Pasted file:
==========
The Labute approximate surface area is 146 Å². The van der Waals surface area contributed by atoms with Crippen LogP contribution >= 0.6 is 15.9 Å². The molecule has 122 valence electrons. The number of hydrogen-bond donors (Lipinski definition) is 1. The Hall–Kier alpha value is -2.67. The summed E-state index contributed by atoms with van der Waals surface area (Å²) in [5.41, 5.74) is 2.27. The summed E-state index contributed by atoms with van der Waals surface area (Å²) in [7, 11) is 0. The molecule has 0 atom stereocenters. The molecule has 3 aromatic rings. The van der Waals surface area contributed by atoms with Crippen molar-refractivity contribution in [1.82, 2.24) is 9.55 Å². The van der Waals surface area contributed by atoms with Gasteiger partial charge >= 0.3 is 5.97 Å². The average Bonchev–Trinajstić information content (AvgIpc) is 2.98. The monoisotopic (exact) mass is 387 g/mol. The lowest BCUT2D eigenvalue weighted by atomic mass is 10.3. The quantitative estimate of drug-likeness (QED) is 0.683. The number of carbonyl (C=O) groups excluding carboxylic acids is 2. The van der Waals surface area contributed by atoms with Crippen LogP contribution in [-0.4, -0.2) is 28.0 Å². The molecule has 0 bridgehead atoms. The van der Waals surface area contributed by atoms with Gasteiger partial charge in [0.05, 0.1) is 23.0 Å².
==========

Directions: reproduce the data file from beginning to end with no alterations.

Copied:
The Labute approximate surface area is 146 Å². The van der Waals surface area contributed by atoms with Crippen LogP contribution >= 0.6 is 15.9 Å². The molecule has 122 valence electrons. The number of hydrogen-bond donors (Lipinski definition) is 1. The Hall–Kier alpha value is -2.67. The summed E-state index contributed by atoms with van der Waals surface area (Å²) in [5.41, 5.74) is 2.27. The summed E-state index contributed by atoms with van der Waals surface area (Å²) in [7, 11) is 0. The molecule has 0 atom stereocenters. The molecule has 3 aromatic rings. The van der Waals surface area contributed by atoms with Crippen molar-refractivity contribution in [1.82, 2.24) is 9.55 Å². The van der Waals surface area contributed by atoms with Gasteiger partial charge >= 0.3 is 5.97 Å². The average Bonchev–Trinajstić information content (AvgIpc) is 2.98. The monoisotopic (exact) mass is 387 g/mol. The lowest BCUT2D eigenvalue weighted by atomic mass is 10.3. The quantitative estimate of drug-likeness (QED) is 0.683. The number of carbonyl (C=O) groups excluding carboxylic acids is 2. The van der Waals surface area contributed by atoms with Crippen LogP contribution in [-0.4, -0.2) is 28.0 Å². The molecule has 0 bridgehead atoms. The van der Waals surface area contributed by atoms with Gasteiger partial charge in [0.05, 0.1) is 23.0 Å².